In the NFL draft, we love to see where rookies land and how teams structure their future. We can also learn as much about how a team thinks of their existing players by paying attention to whom they don’t draft. Here are four non-rookies who emerged from the NFL draft with higher stock.
After many owners grabbed Sanders in the 6th-7th rounds of 2019 fantasy drafts, they were disappointed early on to see plodder Jordan Howard hogging the glory in the Eagles’ backfield. There was some conjecture that despite his incredible prospect profile they didn’t see Sanders as a lead back or even the leader of a committee.
That changed in the last five games. Take a look at how Miles Sanders finished the season as the bell-cow last year:
Obviously, it would be difficult to keep up this pace – but it would have made him the overall RB2 ahead of Aaron Jones last year.
There was speculation that the Eagles could take an RB in this draft after Howard left for Miami, but despite having 10 draft picks the Eagles didn’t take one. This bodes incredibly well for Miles Sanders’ 2020 prospects as a possibly elite RB1.
He’s currently going as the overall RB12 in early drafts behind players who lack his receiving production, such as Joe Mixon and Nick Chubb. As the definite alpha-dog on what should be a great offense, Miles Sanders may be actually undervalued.
D.J. Moore had a promising rookie season and was an elite wide receiver prospect, which led us here at Apex to tout him as a breakout guy going into the 2019 season. Despite playing with Kyle Allen for most of the season, D.J. Moore finished as the WR15 in fantasy with the 10th most catches and 8th most yards in the NFL.
Teddy Bridgewater being Carolina’s 2020 starting quarterback doesn’t exactly make them Super Bowl contenders, but it is fine news for Moore. Bridgewater was not afraid to target Michael Thomas in the short and intermediate parts of the field. In fact, Thomas averaged over 10 targets per game with Bridgewater, only 0.5 PPR points less than with Drew Brees. He is a definite upgrade on Kyle Allen.
With Greg Olsen retiring, the Panthers signed Robby Anderson as the only real addition to their receiving group. But considering Bridgewater finished 39th out of 39 qualifiers in intended air yards per attempt per NFL Next Gen Stats, Anderson will not be seeing anything close to consistent usage.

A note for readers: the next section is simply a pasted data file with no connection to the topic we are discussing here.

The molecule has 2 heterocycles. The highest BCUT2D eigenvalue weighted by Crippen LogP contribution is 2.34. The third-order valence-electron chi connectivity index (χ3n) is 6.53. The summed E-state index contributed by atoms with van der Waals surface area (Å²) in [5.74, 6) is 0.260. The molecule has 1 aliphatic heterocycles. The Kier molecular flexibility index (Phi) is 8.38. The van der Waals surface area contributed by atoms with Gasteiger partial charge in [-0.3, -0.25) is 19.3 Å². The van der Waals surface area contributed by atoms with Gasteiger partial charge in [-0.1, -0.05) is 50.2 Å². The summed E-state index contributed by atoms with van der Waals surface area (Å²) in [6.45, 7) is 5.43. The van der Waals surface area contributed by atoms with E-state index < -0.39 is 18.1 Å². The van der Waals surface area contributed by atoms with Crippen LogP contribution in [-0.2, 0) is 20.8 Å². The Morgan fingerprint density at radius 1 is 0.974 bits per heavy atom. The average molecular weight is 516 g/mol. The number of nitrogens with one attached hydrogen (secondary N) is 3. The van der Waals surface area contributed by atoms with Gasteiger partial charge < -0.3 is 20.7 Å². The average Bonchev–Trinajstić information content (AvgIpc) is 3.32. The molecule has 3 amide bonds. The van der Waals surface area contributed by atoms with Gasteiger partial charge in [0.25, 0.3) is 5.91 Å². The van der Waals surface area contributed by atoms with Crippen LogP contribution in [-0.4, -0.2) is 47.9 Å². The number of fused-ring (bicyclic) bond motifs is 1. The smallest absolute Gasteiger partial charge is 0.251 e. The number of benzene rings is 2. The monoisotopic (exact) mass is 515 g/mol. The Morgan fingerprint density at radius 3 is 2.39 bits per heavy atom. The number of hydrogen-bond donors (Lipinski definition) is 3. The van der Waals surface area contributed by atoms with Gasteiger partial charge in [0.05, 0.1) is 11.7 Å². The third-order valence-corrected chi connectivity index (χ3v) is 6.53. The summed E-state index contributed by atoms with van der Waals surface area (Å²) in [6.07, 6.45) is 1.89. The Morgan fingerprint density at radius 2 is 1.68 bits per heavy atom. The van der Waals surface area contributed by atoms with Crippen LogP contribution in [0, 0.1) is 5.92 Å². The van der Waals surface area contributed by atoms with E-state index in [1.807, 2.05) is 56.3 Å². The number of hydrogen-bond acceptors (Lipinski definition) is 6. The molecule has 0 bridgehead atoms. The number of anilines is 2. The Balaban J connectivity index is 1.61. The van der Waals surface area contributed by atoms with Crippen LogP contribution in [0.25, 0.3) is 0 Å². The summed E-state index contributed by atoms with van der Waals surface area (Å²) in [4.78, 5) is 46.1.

Despite what some consider a thin skill-positioned corps, the Panthers drafted defensive players with every single one of their draft picks. In fact, there were even rumors they might deal Curtis Samuel during the draft.
Anderson, Samuel, and Ian Thomas will all be complementary pieces to Christian McCaffrey and D.J. Moore. The Panthers’ recent transactions and draft have confirmed that. With his lack of major target competition (outside of McCaffrey, who barely out-targeted him 142-135 last year), improved quarterback play, and elite profile, D.J. Moore is a WR1 who will be available in the 3rd round of drafts.
He may not be the same Todd Gurley we saw in 2017 and 2018, but Todd Gurley still finished as the RB14 last season despite a career-low in rush attempts and a large dropoff in receiving production (fewest number of targets and yards since his rookie year).
After being let go by the Rams, Gurley landed in the perfect landing spot: Atlanta, who had just released Devonta Freeman and were laughably giving Ito Smith and Brian Hill major work in 2019.
They signed zero wide receivers in free agency and downgraded from Austin Hooper to Hayden Hurst at TE. Many were expecting them to be in the mix for a skill-position player, but draft day came and went without any RB, WR, or TE additions to the Falcons.
With only one season on his contract, the Falcons are going to run Gurley into the ground. His only real target competition is Julio Jones and Calvin Ridley and the Falcons passed to their running backs 17% of the time in 2019, compared to only 10% for the Rams.
He is currently going in the middle of the third round behind timeshare backs like Jonathan Taylor, Devin Singletary, and Melvin Gordon. Somehow still only 25 years old, Gurley’s situation warrants him a value.
DeVante Parker & Preston Williams
After the fantasy community finally ran out of patience for him, DeVante Parker finally broke out in 2019 with a 72/1,202/9 line en route to an overall WR11 finish. He was absolutely dominant after promising rookie Preston Williams went down, and was on a pace that would’ve made him the overall WR2 last year:
Speaking of Williams, he was on pace for a 64/856/6 line as a rookie before his injury. Here is a list of players who have hit that threshold as a rookie since 2000:
Quite a few fantasy-relevant seasons on that list. Williams may not prove to be a superstar, but his rookie year is certainly one that is underrated.
The Dolphins could have reloaded at the skill-positions during the draft, but instead chose to focus on other areas. Most importantly, they took a proven producer in Tua Tagovailoa who at Alabama showed he can support multiple stud receivers. They traded for Matt Breida and added Jordan Howard, but neither have been prolific receivers thus far in their careers.
The only wide receiver they took with their 11 picks was in the 7th round at 246th overall (Malcolm Perry out of Navy). The Dolphins look poised to enter 2020 with Parker, Williams, and TE Mike Gesicki as their primary pass-catchers.
Even if Ryan Fitzpatrick has to make starts in 2020, this cannot be considered a negative: after all, he carried the Buccaneers to their prolific offensive start in 2018 and made Parker and Williams more than relevant in 2019.
Parker is currently going as the WR24 at the end of the fifth round, and Williams is going as the WR55 in the 12th. Even if their ADPs rise a bit, they are both values for 2020 fantasy owners.